Did the Franks originate from nowrthwestern Europe, or eastern (Eurasian) Europe?

Dreamhunter

Ad Honorem
Jun 2012
7,486
Malaysia
Most western history-related sites favour a Danish or thereabouts ultimate origin for the Franks. But the interesting thing is that the Persian rendition for Frank is Farangi, and even more intriguing, there is a Turanian princess named Farangis in Uzbek ancient legend. She was daughter of Afrasiyab, a legendary Turanian king, and she married Siavush, son of Iranian king Kay Cavush from a captive Turanian princess.

The Turanian region, BTW, was the ancient playground of those nomadic horsemen warriors the Saka, the Massagetae, the Sarmatians and the Scythians.

I was just wondering, if there cud be something more than this behind that legend.
 
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Nov 2016
1,107
Germany
But the interesting thing is that the Persian rendition for Frank is Farangi, and even more intriguing, there is a Turanian princess named Farangis in Uzbek ancient legend. She was daughter of Afrasiyab, a legendary Turanian king, and she married Siavush, son of Iranian king Kay Cavush from a captive Turanian princess.
The Persian word ´farangi´ is simply an adoption of the Frankish self-designation ´Franks´ and was indiscriminately applied to all European peoples, since most of the crusaders were Franks so that their self-designation became a Persian designation for Europeans, and subsequently a word for ´white people´ in many areas of the Orient, e.g. Thailand. In Malaysia, where you are writing from, the word ´ferringhi´ (rooting in ´farangi´) means ´foreigner´.

As to the princess, this figure had a lot of names, ranging from Vispanfrya (8th century at the latest) and Vasfafarid via Kasifari and Gisfari to Farigis and, in the end, Farangis in the Sahnama texts from around 1,000 CE. ´Farangis´ is seen as a corruption of the name ´Farigis´.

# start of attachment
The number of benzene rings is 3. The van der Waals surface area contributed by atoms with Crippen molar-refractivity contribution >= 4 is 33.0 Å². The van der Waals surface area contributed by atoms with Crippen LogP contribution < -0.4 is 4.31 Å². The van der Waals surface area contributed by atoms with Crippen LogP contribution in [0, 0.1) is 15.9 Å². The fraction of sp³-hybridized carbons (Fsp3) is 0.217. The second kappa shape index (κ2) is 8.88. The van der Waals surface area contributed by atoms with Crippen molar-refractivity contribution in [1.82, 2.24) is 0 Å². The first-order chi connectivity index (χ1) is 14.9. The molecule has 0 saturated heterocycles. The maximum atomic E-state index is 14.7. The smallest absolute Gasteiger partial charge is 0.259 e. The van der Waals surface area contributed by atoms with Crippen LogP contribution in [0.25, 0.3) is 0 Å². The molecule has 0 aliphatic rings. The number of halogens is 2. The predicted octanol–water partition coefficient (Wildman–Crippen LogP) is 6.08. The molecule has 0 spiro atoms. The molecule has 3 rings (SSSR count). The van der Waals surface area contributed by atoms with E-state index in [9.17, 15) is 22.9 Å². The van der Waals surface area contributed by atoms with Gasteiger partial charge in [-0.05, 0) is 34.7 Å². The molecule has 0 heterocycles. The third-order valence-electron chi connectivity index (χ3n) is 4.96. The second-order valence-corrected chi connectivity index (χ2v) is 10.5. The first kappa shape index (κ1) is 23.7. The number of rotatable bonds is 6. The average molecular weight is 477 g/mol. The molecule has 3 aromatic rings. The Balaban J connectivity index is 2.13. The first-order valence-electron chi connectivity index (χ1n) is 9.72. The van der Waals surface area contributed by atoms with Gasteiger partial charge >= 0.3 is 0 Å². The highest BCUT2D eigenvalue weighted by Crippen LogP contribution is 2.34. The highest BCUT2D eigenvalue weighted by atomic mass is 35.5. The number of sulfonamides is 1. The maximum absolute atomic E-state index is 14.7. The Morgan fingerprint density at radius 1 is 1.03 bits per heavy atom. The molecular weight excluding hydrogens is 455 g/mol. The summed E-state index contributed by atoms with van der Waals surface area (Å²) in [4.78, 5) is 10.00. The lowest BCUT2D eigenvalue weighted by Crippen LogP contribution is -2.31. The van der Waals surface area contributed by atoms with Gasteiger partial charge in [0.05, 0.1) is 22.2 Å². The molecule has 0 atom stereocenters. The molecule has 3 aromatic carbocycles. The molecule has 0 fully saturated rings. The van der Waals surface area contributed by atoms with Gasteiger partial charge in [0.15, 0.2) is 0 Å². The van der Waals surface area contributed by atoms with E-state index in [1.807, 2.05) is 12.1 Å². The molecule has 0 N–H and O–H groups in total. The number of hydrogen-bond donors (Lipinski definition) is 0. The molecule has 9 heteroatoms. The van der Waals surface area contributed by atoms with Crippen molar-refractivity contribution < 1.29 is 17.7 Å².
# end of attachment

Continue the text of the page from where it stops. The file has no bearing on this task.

So it is more than improbable that her latest name refers to ´Franks´ and that it indicates a Persian origin of these people. It just phonetically coincides with the Persian adoption of the self-designation of the Franks.
 
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Nov 2015
1,747
Bye, bye
Around 580 A.D, the chronicler Gregory of Tours speaks of a people of Pannonia who would have gone up the Danube then would have settled on the banks of the Rhine, to then invade Gaul.
Therefore it would not have been impossible for part of the same people to migrate in the opposite direction, i.e. south-east.
The Said Germanic peoples emigrated a lot in the periods between 300 B.C and 500A.D.
Pannonia, region which would be that of the origin of the Franks:


Note that the Celts are supposed to originate from about the same region as the Franks (Halstatt) and that their presence is attested in Asia Minor well before the appearance or identification of the Franks by the Latin sources (from 254 A.D under the name of Francs) from the 3rd century B.C under the name of Galatians by the Greek sources.
In yellow in the 6th century B.C. (Halstatt), in light green around 275 B.C:



Another version of the origin of the Franks makes them descendants of the "Trojans" thus of population originating from Anatolia where were installed the Galatians (chronicle of Frederegaire and the Liber Historiae Francorum 725 A.D).
So one can speculate that an early identification or confusion between Franks and Galatians in Persia is not impossible and that it would go back to the 3rd century B.C.
One can also speculate a Galatian population movement from "Galatia" (Ankara region) to Pannonia or the survival of links between the original Celtic tribes, therefore from central Europe, and those who emigrated to Anatolia.
Galatan settlement area:


In addition, it is known that many Franks fought in the Byzantine armies and fought against the troops of the Persian Empire.
It could have fuelled some legends.
 
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Apr 2017
732
Lemuria
Most western history-related sites favour a Danish or thereabouts ultimate origin for the Franks. But the interesting thing is that the Persian rendition for Frank is Farangi, and even more intriguing, there is a Turanian princess named Farangis in Uzbek ancient legend. She was daughter of Afrasiyab, a legendary Turanian king, and she married Siavush, son of Iranian king Kay Cavush from a captive Turanian princess.

The Turanian region, BTW, was the ancient playground of those nomadic horsemen warriors the Saka, the Massagetae, the Sarmatians and the Scythians.

I was just wondering, if there cud be something more than this behind that legend.